Chances are your mind is on something else as you read this sentence. All too often, we dwell on memories in the past or fret about what may or may not happen in the future. Instead, why not live in the moment.
When it comes to distinguishing personality types, I’d like to think I’m a Type A. I often have a hard time relaxing until everything in my life is in order and planned out. For me, college has only made my type A traits worse. I constantly feel that everyday I must plan out exactly what I’m doing for the next hour, week and month in advance. With responsibilities like meetings and deadlines, I guess you could say spur-of-the-moment decisions aren’t really my thing.
My desire to plan has made me successful in my work; it causes me to accomplish tasks whole-heartedly and to be ambitious, which all sound like pretty positive things. And they are, but it also makes me anxious, worried and unable to focus on where I’m at in life right now.
There is nothing wrong with planning; in fact, it’s necessary in college. Without having a plan, it’s easy to forget about important due dates, deadlines and club meetings, all of which are important to leading a promising future. But what is the future, exactly? It is defined as “the time regarded as still to come.” “Still to come” hasn’t happened yet- so why do we waste our entire days thinking about it? By planning for the future so far ahead, we limit ourselves from seeing the beauty of the moment.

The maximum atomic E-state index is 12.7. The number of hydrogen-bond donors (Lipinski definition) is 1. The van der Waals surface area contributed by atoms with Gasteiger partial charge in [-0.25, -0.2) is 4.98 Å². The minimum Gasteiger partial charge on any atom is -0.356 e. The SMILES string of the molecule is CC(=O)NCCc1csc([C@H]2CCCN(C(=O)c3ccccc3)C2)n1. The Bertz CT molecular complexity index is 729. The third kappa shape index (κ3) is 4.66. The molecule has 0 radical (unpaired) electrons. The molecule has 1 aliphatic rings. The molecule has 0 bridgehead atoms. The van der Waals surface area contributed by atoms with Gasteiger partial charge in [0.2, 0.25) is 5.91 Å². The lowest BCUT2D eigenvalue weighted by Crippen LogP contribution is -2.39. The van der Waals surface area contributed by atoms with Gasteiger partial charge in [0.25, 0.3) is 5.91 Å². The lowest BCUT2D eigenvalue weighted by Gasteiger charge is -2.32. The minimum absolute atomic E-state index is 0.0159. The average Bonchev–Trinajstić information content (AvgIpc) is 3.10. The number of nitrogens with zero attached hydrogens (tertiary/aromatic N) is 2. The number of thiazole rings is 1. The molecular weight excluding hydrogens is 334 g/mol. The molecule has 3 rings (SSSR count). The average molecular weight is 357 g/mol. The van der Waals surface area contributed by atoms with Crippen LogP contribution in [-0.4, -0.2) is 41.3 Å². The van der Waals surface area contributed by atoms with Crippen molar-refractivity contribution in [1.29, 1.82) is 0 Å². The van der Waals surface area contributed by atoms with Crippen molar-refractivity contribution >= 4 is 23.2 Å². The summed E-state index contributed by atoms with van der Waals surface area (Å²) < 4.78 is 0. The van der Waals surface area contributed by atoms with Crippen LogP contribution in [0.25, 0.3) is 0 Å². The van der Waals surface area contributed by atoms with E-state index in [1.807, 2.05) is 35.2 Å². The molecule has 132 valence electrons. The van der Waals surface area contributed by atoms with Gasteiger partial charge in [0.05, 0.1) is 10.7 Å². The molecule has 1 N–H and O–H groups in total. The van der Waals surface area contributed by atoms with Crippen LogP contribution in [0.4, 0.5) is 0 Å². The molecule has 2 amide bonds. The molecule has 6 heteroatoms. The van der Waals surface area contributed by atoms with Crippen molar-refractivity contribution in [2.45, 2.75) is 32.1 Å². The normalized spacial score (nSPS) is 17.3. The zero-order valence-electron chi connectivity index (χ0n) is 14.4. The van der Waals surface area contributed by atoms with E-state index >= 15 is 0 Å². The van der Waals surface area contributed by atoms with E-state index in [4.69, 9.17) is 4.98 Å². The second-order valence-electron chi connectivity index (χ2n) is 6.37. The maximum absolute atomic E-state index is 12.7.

Living in the moment is more than just a saying in front of an artsy background to post on your Tumblr; it’s a state of attention on the present. Normally, we spend our time focusing on what might have been, what could have been, or if onlys.
But here’s what you need to do to change that: spend less time fearing what’s to come or being nostalgic about the good old days, and enjoy right now. Dance like nobody’s watching, meditate, get more involved in a hobby, or make a list of everything in your life that you’re thankful for right now. The present may seem worse than it actually is, but it is real- and that’s what makes it beautiful.
Photo by Sabine Clermont